AA is a rare malignancy, accounting for only 1% of gastrointestinal neoplasms and the understanding of AA remained limited. In our study, we applied a PSM to analyze the demographic and clinical differences between AA and ASCC. Elder population (> 70 years old), better differentiation, and metastasis were more common in patients with AA. Before-PSM, AA has worser CSS and OS compared to ASCC. Conversely, after PSM, patients with AA had a longer OS than those with ASCC, especially in subpopulation who had age range from 50 to 70 years old, were absence of organ metastasis, underwent surgery or chemotherapy. The age, sex, grade, M stage, and surgery were independent prognostic factor of CSS in patients with AA and were included in establishing nomogram, which showed excellent accuracy and efficiency in prediction of CSS in AA patients.
It is controversial of the prognosis for adenocarcinoma (AC) and SCC. The current studies revealed diverse conclusions in survival advantages between AC and SCC in different locations[13–15]. As regarding to anal canal, previous studies indicated that AA has a worser prognosis compared with ASCC[3, 4, 16, 17]. Robert A Franklin et.al., revealed that the lack of a standard approach to the treatment of AA might be associated with the poor prognosis. Another retrospective study suggested that AA patients were more likely to occur in older age, advanced stage, which may result in the poor prognosis of AA. In our study, AA was associated with a worser survival before PSM. Compared with ASCC, AA was inclined to occur in advanced T stage, older age, and have a higher proportion of metastases. Besides, a lower proportion of patients with AA suffered from the chemotherapy and radiation. It appears that these aggressive factors may contribute to its worse survival. In order to make the above uneven variables well-balanced and comparable, a PSM was established to analyze the prognostic distinguish between AA and ASCC. And survival analysis was also performed after PSM. The results indicated that AA has a similar CSS to ASCC and was associated with a significantly prolonged OS compared to ASCC, which shows that AA has a better prognosis under the same baseline variables. It remained unclear about the concreate mechanism of well prognosis of AA. It was difficult to identify whether prognosis was associated with pathologic difference. Patients with AA was related to worse survival compared with those with rectal adenocarcinoma , indicating that histology alone cannot explain the survival difference between AA and ASCC. Further large-scale studies are needed to explore the potential molecular mechanism.
Due to the rarity of AA, no standard treatment guidelines exist currently. Therapeutic regimens of AA were derived from the rectal adenocarcinoma treatment, with frequent use of neoadjuvant chemoradiation followed by transabdominal resection[17–19]. A retrospective study based on National Cancer Database reported that surgery in the initial management could improve survival compared to chemoradiation alone and should be considered as internal part of the management of AA. Other studies also concluded the crucial role of surgery in treatment of AA[20, 21]. While another study explored that chemoradiation prolonged survival compared to the radiotherapy plus surgery therapy as well as surgery alone, and it recommended surgery as salvage treatment. But this study only reported 6 of 88 patients who were treated with surgery alone, which made the comparison lacking of rationality. In the largest series of AA to date, chemoradiation followed by surgical resection was associated with a significant improved survival compared with chemoradiation alone after PSM. In our study, surgery and chemotherapy were independent prognostic factors of survival of AA. In a word, surgical resection combined with chemotherapy or radiation may offer the best chance of survival in patients with AA.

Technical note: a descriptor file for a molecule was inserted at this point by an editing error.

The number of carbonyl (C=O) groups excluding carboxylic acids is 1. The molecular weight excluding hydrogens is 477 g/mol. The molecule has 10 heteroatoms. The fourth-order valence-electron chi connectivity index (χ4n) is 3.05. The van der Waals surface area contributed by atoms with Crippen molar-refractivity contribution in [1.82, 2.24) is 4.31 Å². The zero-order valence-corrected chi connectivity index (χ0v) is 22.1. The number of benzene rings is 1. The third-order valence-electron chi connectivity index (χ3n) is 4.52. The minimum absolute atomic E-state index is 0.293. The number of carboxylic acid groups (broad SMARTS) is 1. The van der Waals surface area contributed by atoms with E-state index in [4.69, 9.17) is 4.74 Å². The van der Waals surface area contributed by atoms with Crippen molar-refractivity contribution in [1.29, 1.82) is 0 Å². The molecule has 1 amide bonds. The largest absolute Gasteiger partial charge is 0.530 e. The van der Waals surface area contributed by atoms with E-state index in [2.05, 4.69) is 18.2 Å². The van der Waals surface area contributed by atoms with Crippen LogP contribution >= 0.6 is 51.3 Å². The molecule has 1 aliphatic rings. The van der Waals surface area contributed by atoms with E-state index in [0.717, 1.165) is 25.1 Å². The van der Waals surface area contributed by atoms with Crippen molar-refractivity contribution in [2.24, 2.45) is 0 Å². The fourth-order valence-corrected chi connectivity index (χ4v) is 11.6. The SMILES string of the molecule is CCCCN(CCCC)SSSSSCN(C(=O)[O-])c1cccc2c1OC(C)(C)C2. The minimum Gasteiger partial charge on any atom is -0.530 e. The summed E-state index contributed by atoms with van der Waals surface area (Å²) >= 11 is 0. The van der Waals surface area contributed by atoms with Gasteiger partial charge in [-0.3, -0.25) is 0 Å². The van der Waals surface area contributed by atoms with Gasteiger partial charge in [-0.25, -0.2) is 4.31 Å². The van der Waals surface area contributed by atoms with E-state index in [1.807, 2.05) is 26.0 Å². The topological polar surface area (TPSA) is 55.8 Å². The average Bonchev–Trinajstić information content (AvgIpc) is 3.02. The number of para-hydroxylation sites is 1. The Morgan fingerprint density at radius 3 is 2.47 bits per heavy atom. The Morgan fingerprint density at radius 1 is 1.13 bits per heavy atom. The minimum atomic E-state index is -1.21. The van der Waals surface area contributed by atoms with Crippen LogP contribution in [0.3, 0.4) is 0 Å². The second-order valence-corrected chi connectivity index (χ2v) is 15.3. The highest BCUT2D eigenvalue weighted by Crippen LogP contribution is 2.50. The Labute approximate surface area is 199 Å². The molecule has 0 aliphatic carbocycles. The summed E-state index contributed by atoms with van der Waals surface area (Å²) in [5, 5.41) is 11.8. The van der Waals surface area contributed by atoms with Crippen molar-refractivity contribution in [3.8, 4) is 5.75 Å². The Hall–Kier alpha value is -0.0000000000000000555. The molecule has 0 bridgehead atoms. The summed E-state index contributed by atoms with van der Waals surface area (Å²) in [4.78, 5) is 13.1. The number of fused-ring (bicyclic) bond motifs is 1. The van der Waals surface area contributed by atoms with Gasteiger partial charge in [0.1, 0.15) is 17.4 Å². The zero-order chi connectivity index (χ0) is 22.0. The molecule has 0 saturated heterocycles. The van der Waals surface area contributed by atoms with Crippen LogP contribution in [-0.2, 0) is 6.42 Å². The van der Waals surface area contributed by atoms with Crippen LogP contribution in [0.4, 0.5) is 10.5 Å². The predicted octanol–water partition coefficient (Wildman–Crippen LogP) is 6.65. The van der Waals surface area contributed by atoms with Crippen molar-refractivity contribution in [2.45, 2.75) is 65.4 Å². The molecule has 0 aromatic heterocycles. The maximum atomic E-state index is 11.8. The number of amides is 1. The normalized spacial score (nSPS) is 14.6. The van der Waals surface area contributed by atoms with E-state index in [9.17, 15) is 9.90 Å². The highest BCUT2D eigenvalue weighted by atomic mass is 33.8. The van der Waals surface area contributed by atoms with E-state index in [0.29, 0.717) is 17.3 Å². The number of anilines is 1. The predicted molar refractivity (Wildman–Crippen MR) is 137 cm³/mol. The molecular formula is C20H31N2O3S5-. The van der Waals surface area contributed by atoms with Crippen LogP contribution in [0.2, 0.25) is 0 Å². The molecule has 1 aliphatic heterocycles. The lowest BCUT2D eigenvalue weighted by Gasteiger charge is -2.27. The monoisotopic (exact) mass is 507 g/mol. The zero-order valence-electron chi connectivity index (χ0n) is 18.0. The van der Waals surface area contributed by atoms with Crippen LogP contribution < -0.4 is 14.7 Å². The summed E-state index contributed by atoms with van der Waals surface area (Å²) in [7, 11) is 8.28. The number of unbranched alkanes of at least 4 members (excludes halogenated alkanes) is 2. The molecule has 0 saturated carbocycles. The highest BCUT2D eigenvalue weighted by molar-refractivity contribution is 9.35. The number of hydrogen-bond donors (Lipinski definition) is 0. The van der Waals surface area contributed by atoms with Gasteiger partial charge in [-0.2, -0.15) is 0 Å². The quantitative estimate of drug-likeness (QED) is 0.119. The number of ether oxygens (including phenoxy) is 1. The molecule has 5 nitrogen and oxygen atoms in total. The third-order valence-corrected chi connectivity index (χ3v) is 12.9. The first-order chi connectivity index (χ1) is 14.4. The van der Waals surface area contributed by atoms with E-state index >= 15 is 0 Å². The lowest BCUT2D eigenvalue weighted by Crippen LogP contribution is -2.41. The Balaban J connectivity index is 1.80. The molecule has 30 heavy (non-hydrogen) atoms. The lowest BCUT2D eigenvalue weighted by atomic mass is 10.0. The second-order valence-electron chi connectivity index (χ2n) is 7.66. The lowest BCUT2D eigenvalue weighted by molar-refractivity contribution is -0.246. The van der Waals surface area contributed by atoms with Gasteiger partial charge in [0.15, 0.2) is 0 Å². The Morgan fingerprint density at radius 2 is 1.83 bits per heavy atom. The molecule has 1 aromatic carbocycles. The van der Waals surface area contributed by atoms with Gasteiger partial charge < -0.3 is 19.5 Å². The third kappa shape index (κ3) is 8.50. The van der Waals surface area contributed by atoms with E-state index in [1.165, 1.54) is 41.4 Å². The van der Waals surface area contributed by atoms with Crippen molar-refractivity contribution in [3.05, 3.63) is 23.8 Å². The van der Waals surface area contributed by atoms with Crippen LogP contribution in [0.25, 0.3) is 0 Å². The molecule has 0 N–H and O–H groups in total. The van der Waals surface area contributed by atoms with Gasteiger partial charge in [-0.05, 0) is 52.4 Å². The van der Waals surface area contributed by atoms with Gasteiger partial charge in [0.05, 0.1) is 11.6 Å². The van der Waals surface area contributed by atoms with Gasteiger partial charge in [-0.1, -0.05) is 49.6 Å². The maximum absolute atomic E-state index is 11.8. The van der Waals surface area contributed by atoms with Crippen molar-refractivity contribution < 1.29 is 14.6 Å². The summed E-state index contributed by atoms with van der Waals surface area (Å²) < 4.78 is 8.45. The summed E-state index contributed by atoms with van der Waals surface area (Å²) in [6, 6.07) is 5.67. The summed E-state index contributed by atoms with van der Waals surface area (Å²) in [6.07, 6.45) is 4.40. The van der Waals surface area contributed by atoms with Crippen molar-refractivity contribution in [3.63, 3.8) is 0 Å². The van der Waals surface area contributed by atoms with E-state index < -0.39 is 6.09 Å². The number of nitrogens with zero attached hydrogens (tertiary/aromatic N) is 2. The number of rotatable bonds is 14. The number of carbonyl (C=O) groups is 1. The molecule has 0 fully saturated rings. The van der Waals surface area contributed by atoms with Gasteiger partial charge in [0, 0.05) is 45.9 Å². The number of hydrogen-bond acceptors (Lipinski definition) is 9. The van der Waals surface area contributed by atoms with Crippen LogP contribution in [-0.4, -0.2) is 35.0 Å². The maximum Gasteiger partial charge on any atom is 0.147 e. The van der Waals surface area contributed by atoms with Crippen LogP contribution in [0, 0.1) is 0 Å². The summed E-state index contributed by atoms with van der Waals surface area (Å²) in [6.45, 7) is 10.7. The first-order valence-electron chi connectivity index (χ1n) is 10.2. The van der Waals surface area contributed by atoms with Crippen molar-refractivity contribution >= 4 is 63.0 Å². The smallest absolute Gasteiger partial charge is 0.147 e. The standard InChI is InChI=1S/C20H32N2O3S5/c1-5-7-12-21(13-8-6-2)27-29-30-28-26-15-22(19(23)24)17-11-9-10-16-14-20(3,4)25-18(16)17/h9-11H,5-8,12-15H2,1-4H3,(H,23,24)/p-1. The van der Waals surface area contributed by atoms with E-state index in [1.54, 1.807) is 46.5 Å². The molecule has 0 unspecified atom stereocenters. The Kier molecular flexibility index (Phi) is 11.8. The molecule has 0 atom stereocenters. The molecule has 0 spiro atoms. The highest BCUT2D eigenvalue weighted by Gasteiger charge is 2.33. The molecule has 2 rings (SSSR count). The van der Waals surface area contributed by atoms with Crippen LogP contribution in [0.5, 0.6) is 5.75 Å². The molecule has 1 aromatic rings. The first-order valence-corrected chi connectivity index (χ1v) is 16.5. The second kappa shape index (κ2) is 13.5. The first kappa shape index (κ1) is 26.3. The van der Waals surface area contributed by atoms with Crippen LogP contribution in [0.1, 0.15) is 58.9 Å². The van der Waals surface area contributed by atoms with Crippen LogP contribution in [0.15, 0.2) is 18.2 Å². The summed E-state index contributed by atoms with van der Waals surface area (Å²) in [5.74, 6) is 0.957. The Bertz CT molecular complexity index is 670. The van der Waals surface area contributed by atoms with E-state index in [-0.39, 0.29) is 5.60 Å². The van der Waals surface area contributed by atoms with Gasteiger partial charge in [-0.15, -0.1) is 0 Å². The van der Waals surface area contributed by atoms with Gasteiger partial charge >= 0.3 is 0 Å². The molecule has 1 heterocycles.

In our study, a novel nomogram was established and suggested that age, sex, grade, surgery, and M stage were independent factors of prognosis of AA, and the conclusion was further verified by C-index, DCA, and calibration curves. There are also studies investigating the prognostic factors in patients with AA. Gary D Lewis et al. conducted a retrospective study of 1183 patients from the National Cancer Data Base (NCDB) to evaluate the prognostic risk factors of AA. They found the following factors like older age, male gender, T stage of 3 or higher, more comorbidity, and lower income were associated with worse survival. In the study conducted by QH Wang, the number of positive lymph nodes was an independent prognostic factor of AA. Other variables, including T and N stage, histologic grade, and treatment modality also have impact on the survival of AA. However, those studies did not establish a predictable model to identify prognostic factors of AA. For the first time, we performed a novel nomogram of AA and the nomogram was validated in different ways, which is more precise to predict the prognosis of patients with AA.
Though we successfully constructed and validated a nomogram to predict individual survival probability for patients with AA, our study did have several limitations. First, some important factors may be overlooked due to unavailable data in the SEER database, such as chemotherapy regimen, targeted therapy. Second, single-center data were used for external validation. Although the model still worked well, multi‐institutional external validation would provide more convincing evidence. To avoid these limitations, some large prospective randomized controlled trials are wanted in the future.